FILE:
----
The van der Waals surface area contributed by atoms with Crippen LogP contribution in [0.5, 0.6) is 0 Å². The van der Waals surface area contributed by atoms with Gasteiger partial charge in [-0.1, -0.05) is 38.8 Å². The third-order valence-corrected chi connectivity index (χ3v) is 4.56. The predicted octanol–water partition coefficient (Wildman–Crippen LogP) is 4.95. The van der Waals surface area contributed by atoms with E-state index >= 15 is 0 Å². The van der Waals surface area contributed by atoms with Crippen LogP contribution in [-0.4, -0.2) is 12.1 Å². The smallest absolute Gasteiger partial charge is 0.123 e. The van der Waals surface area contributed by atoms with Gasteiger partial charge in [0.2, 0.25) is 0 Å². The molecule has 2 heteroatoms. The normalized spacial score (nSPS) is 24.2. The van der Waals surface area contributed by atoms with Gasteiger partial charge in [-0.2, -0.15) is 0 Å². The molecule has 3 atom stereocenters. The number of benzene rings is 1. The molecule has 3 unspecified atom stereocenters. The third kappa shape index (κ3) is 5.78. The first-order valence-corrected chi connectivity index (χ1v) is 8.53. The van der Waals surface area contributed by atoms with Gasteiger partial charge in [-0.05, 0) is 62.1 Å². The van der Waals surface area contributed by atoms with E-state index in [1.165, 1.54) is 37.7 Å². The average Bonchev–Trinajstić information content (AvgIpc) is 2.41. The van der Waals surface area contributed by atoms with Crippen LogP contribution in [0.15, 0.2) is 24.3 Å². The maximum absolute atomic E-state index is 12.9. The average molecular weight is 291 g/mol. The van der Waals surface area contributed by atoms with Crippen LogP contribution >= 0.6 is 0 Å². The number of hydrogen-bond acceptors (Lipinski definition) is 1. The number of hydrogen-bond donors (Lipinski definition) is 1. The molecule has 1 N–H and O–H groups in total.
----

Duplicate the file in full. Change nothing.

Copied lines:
The van der Waals surface area contributed by atoms with Crippen LogP contribution in [0.5, 0.6) is 0 Å². The van der Waals surface area contributed by atoms with Gasteiger partial charge in [-0.1, -0.05) is 38.8 Å². The third-order valence-corrected chi connectivity index (χ3v) is 4.56. The predicted octanol–water partition coefficient (Wildman–Crippen LogP) is 4.95. The van der Waals surface area contributed by atoms with E-state index >= 15 is 0 Å². The van der Waals surface area contributed by atoms with Crippen LogP contribution in [-0.4, -0.2) is 12.1 Å². The smallest absolute Gasteiger partial charge is 0.123 e. The van der Waals surface area contributed by atoms with Gasteiger partial charge in [0.2, 0.25) is 0 Å². The molecule has 2 heteroatoms. The normalized spacial score (nSPS) is 24.2. The van der Waals surface area contributed by atoms with Gasteiger partial charge in [-0.2, -0.15) is 0 Å². The molecule has 3 atom stereocenters. The number of benzene rings is 1. The molecule has 3 unspecified atom stereocenters. The third kappa shape index (κ3) is 5.78. The first-order valence-corrected chi connectivity index (χ1v) is 8.53. The van der Waals surface area contributed by atoms with Gasteiger partial charge in [-0.05, 0) is 62.1 Å². The van der Waals surface area contributed by atoms with E-state index in [1.165, 1.54) is 37.7 Å². The average Bonchev–Trinajstić information content (AvgIpc) is 2.41. The van der Waals surface area contributed by atoms with Crippen LogP contribution in [0.15, 0.2) is 24.3 Å². The maximum absolute atomic E-state index is 12.9. The average molecular weight is 291 g/mol. The van der Waals surface area contributed by atoms with Crippen LogP contribution >= 0.6 is 0 Å². The number of hydrogen-bond acceptors (Lipinski definition) is 1. The number of hydrogen-bond donors (Lipinski definition) is 1. The molecule has 1 N–H and O–H groups in total.